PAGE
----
Kokkuri-san (Zeze Takahisa 1997)

Genre: Ouija-Fueled Teen Angst Ghost Tale
Director: Zeze Takahisa (1997)

review in one breath

In the midst of dealing with boyfriends, secret lives and existential gloominess three high school girls decide to consult a Ouija board for insights into their futures. Little do they realize that Kokkuri-san, the guiding force behind their foray into spiritism, is ready to unleash a dismal, karmic, supernatural whirlwind which brings nothing but destruction to them all.


First off, this film is already released in the US in subtitled format. A long while back I watched the original Japanese release and more recently revisited the subtitled version. And I am here to confess that even with the subtitles, I am not sure I understand what is going on in this film. I remain mystified. Mystified. Gloomy. Depressed.

The Japanese title to this film is Kokkuri-san. The English title is simply Kokkuri. As the Japanese title’s use of “san” suggests, the term/name Kokkuri refers to “someone”. The word Kokkuri appears to be rather ancient and ubiquitous throughout Japan. Everyone knows who/what the name refers to. It is the name given to the spiritual entity contacted through a ouija-like game played by curious youths seeking insight into serious matters of the unknown such as who loves who, etc. Regarding the meaning of the term “Kokkuri” I wrote the following in my review of 13 Nights (Juusan Yoru) in which a simiilar story is told (also entitled “Kokkuri-san”):

The “kokkuri” references one of several traditional interpretations. One tradition suggests that the name “kokkuri” comes from the rather ancient divination practice of placing three intersecting chopsticks in a large bowl of rice. The bowl of rice is offered to the dead in the same manner in which smaller bowls of rice are offered during the national holiday of Obon. By holding one’s hands over the intersecting chopsticks and invoking the name of the dead, the bowl is said to tremble back and forth under the dead spirit’s influence. In the Japanese language, such trembling motion is described as “gokkuri gokkuri”, and thus the practice eventally came to be known as “kokkuri-san”.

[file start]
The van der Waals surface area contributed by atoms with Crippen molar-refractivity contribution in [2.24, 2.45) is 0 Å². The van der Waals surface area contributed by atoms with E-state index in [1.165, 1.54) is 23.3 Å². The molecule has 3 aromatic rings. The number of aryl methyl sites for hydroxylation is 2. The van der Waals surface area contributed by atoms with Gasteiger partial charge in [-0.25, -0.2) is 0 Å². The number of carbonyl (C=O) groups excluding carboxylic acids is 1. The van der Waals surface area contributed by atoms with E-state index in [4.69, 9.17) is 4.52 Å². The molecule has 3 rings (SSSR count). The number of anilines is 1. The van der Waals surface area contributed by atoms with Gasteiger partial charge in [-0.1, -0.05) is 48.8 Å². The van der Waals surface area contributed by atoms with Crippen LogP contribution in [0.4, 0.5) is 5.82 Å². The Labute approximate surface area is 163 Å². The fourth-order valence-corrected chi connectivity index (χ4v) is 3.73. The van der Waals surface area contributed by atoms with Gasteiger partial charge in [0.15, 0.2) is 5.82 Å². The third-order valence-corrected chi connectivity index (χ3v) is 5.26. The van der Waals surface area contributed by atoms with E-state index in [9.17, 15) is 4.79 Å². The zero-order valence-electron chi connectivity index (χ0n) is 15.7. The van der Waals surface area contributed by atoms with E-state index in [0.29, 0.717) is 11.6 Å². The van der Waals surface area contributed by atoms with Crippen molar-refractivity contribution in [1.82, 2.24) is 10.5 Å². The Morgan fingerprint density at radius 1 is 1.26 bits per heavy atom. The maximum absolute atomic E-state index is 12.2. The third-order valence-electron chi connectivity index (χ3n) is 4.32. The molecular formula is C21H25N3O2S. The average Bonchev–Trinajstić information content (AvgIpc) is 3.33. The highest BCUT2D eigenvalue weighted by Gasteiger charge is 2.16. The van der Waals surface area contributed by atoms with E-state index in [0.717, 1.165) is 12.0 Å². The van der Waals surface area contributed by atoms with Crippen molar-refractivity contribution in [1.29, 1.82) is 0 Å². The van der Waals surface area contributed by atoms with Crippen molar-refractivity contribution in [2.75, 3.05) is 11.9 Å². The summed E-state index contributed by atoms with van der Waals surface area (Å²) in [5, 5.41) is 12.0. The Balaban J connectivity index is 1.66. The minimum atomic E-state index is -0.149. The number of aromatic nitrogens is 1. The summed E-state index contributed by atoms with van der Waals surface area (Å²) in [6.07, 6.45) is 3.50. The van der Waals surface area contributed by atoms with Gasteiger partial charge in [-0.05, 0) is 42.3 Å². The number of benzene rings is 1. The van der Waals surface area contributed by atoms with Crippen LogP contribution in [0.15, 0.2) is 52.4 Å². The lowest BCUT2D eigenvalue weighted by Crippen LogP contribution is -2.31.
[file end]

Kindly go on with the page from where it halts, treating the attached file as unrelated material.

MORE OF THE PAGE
You’ll notice from that description that the name “Kokkuri-san” thus applies to any deceased soul contacted. Thus while the ouija player continuously refers to the ghoulish informant by this name, he/she actually has no idea who is being contacted (unless the ghost decides to divulge its identity, of course). This “unknown” regarding Kokkuri-san’s identity is the central horror element in this film since, as it turns out, two of the three high school girls at the narrative’s forefront have some history with this particular Kokkuri. Thus the spooky undercurrent of the film is (intended to be) two-fold. One the one hand, the children’s game of Kokkuri actually works by calling some presence into their midst. On the other hand, Kokkuri-san may in fact be a malevolent entity who has been hanging around you for quite some time waiting for a chance to wreak havoc.

But this tale is about much more than the actions of the Kokkuri-san. It is predominantly a tale about the often brutal dynamics of friendship (and quasi-friendship) between HIGH SCHOOL GIRLS. Thus audiences are in for more cat-fight squabbling than you’ll get on reruns of 90210 and more than enough estrogen-fueled gloominess to put the Goth/Emo crowds to shame. Everyone here seems to be teetering at the Existential Edge, ready to plunge headlong into the Abyss of Despair. Talk of suicide abounds as does teen heart-break, regret and tears. There’s also a little b00bage and some flirtations with lesbianism, so keep reading guys.

So make of that what you will. This is going to be one of those films where you sit through alot of sappy melodrama while anxiously awaiting some Japanese horror. In a way this reminds me of Perfect Blue where in order to get to the (supposedly) scary moments I had to sit through a 45 minute expose on the glamorous life of a teen model. (Only to be disappointed by both the facts that I didn’t have what it takes to be a teen super model and that there were in fact no scary parts in the film after all that.)